History of Oldsmobile

Oldsmobile was founded in 1897 by Ransom E. Olds, and a group of investors. Just prior to this, Ransom completed his first vehicle, in 1896. Ransom, along with his father, also had experience in producing steam engines at their machine shop operation.

The first mass-produced Oldsmobile was the Curved Dash model of 1901 with 425 copies made. To entice interest in the brand, a Curved Dash model was driven form Detroit to New York City for the 1901 New York Auto Show. This was a perilous feat back in that time, but was successful in bringing attention to the marque.

In 1904, Random E. Olds left the company he founded. This exodus was preceded with his dismay for the higher end cars that the company was starting to market. He simply wanted to keep building lower cost cars for the masses. He moved on to form the Reo Motor Car Company.

In 1908, Oldsmobile, which was then known as ‘Olds Motor Vehicle Company’, was brought into the General Motors family. Buick was the first brand, and Oldsmobile was the second brand following just two months later.

Oldsmobile was innovative during the years…..

-The first bright trimmed radiator in 1926, though obviously not a styling feature that stuck around past the 30s.

-The first mass produced automatic transmission in 1940.

– Hydraulic brakes in 1934.

– The first ‘knee action’ front suspension, also in 1934

-The first mass produced American front wheel drive car, the Toronado, in 1966.

-Some of the earliest front seat air-bags, in 1973-1974.

-The first American passenger car diesel engine in 1978, which was however, problematic.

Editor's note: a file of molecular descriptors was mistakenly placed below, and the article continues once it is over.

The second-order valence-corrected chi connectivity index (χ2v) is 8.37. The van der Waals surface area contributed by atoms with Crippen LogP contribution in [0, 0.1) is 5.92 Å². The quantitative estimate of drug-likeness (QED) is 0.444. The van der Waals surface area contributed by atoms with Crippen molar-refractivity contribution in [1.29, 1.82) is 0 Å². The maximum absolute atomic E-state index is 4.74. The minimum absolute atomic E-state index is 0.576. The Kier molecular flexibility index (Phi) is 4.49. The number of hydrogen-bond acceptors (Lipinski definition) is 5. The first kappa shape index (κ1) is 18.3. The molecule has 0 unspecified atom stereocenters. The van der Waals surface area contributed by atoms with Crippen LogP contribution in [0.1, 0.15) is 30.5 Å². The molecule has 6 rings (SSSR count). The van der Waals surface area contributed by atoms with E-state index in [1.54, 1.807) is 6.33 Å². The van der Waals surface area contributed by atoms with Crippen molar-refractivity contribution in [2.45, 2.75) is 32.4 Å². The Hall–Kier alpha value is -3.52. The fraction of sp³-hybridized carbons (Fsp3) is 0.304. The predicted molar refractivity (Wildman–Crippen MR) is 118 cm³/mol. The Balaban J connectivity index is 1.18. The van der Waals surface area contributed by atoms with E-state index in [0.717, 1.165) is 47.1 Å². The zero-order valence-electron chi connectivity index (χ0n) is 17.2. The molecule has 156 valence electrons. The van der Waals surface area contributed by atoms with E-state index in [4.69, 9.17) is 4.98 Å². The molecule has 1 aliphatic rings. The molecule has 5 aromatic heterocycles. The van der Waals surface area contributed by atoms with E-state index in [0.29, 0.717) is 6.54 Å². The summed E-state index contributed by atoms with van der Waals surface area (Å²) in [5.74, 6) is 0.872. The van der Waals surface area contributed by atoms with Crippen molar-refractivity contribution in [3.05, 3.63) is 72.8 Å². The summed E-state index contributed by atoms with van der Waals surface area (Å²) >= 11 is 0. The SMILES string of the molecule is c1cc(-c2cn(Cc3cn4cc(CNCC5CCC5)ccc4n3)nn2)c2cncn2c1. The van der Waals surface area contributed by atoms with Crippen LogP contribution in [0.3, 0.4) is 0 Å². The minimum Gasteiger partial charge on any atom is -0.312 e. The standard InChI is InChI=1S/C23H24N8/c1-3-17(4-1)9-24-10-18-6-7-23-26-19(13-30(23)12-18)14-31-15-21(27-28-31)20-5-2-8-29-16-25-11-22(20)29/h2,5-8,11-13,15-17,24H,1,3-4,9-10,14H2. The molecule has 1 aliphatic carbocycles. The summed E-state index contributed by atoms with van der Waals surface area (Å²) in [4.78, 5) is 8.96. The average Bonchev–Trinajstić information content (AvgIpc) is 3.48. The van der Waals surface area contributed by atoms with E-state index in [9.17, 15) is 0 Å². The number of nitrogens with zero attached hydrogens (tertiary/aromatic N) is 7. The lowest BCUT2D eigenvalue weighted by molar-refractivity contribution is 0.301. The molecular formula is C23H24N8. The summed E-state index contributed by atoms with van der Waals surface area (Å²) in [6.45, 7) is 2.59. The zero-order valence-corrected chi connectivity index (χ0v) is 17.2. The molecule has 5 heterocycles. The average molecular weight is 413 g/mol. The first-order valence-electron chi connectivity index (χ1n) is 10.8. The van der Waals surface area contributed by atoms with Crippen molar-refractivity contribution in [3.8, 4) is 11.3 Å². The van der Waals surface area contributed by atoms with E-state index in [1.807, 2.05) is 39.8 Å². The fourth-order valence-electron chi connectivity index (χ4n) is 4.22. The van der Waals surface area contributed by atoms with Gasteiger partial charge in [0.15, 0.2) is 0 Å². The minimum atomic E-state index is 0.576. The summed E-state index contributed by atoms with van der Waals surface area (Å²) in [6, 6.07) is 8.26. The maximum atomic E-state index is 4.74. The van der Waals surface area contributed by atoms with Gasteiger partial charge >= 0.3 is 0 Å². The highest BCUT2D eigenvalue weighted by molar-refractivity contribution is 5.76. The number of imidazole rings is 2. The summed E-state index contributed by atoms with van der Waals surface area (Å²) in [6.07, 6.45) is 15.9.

– the first factory installed onboard navigation system

There were many firsts for Oldsmobile itself, after the original Curved Dash model:

– the first Olds V8, in 1949
– the first Olds compact, the F85 in 1961.
– the first Olds subcompact, the 1975 Starfire
– a high output 4 cylinder, the Quad 4, in 1987
– a DOHC aluminum V8, the 4.0 Aurora engine, in 1995
– provided the 4.0 powerplant for the Shelby Series 1 roadster
– a DOHC aluminum V6, the 3.5 ‘ShortStar’, in 1999
– first American car company over 100 years old.
– unfortunately, the first division of GM to be phased out

In the 1970s, Olds was in its heyday. The top selling cars in the U.S. were the 1977 Cutlass, and the 1978 Cutlass. They were the Taurus or Camry of their day.

By the late-80s/early-90s, Oldsmobile was starting to lose it’s identity. Overshadowed by other GM divisions, and other marques, it was time to reinvent itself.

In 1997, Olds was at Indy. An Aurora was the pace car. An Aurora engine was in the winning IndyCar. This follows a long line of Oldsmobile pace cars at Indy.

don’t read below if you can’t stand the heat…
It seemed there was an attempt to go head to head with the Japanese and European makes. Starting in the mid-90s, the Aurora was introduced. In the late 90s, the Intrigue and Alero were introduced. The styling on all three was impeccable. The engines were relatively reliable. However, it was the little trim and electrical problems that started to do-in Oldsmobile. Common folks, i.e. NOT car people, panic with all car issues no matter how minor. This is all fine and dandy, but similar problems could be had with the other GM models of the time. But Olds appeared to be the ‘step-child’ that the ‘know it all’ leadership at GM wanted to make headlines with. It was (literally) said by the leadership of the time, that the “Old” in “Oldsmobile” conveys and image of unhip and stodgy. But hey, when you put too much time and money into Saturn, things happen! And go figure, Saturn is on its way out too.

… bias mode off

The decision was made in December 2000 to phase out the brand. This arose even though the Alero and Bravada were huge sales hits. Intrigue production ended after the 2002 model year. Aurora sales ended after the 2003 model year. Bravada, Silhouette, and Alero production ended with the 2004 model year. The last 500 copies of each of Intrigue, Aurora, Alero, Silhouette, and Bravada were produced as commemorative ‘Final 500’ models. This package included a special deep red paint color, unique wheels, unique seats and identifying trim. The last Olds ever to be built was an Alero finished on April 29,2004. It now lives in the R.E.O. transportation museum. It was signed by all the assembly line workers…

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